"It only applies if whistleblowers report violations of certain Union law, because only that could be regulated by European law. All other violations and all other abuses, for example serious crimes, be it human rights violations, violent or sexual offenses, are not recorded . "

Is only the disclosure of criminal offenses worthy of protection?

European law does not cover all possibilities by a long way. According to Gerdemann, law and politics are now largely in agreement that a separate German law is overdue. What remains controversial, however, is precisely which grievances whistleblowers are allowed to uncover - and for what they should then be protected.

"The classic view, if you will, says that the only thing that needs to be discovered is violations of the law, especially criminal offenses. Whistleblowers only deserve protection if something like this is discovered."

The most prominent example of this view is Edward Snowden. Because the surveillance practices of the secret services that he uncovered were not illegal under US law.

(Deutschlandradio / Jens Becker) In 2013, the former US secret service employee played Edward Snowden several media documents proving the massive surveillance by US intelligence agencies. The whistleblower then fled to Russia, where he has since received unlimited asylum. In his home country, he faces a trial for treason and espionage and a long prison term. US President Donald Trump had issued a pardon in August. The Dlf interviewed Snowden in 2019.

Gerdemann says: "I think that is also an essential function of whistleblowing. And that is why whistleblowers should also be protected if they discover grievances that are significant but do not formally violate the law."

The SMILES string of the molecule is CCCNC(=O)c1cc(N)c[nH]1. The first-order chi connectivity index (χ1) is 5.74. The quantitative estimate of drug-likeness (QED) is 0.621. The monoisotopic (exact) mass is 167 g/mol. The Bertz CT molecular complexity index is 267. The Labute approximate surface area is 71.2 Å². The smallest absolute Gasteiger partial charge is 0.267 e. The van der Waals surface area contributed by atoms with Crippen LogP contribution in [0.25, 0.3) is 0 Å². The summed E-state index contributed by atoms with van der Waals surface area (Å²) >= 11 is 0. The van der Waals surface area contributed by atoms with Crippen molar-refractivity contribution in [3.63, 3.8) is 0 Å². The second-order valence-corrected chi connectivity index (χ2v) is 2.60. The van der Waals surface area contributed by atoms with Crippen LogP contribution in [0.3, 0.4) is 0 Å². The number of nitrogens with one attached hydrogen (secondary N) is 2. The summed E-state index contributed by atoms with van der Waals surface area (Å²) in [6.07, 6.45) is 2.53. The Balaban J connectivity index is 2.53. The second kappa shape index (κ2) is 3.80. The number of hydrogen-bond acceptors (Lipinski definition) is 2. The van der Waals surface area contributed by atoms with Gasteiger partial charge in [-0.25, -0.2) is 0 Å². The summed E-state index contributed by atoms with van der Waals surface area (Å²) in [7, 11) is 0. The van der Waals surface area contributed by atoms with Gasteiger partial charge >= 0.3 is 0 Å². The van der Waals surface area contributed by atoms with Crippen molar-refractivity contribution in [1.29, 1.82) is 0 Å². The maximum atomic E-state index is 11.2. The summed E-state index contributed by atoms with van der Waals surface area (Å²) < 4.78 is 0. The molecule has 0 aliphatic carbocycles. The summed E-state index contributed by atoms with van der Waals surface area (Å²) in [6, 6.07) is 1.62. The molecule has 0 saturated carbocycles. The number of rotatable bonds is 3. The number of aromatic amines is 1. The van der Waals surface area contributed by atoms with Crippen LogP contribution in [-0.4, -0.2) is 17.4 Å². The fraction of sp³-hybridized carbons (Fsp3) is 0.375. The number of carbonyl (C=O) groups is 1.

Law could facilitate journalistic research

The announced SPD draft provides for that. And Lambrecht is under time pressure: Due to EU requirements and the end of the legislative period, both in just over a year, she will soon have to convince Union Interior Minister Seehofer of her plans. The new law would also have consequences for journalism, emphasizes lawyer Gerdemann:

"As soon as there are significant legal violations, criminal offenses or other irregularities, it is possible with a corresponding law to tell the informant: Even if your identity should be revealed, you must not be subject to reprisals for the exposures that you have made become."

In 2013 demonstrators in Berlin demonstrated solidarity with whistleblower Edward Snowden (imago images / IPON)

Whistleblower Martin Porwoll welcomes the fact that, after years of political blockade, something is happening in Germany too: "Basically, a little is always better than nothing."

But the 49-year-old, who is now involved in the NGO whistleblower network, would like even more protection in the long term. The diesel scandal, the "Cum-Ex" business affair and, most recently, Wirecard - it is shown again and again, according to Porwoll, how important it would be if someone in the company sounded the alarm early on. Just like he did four years ago.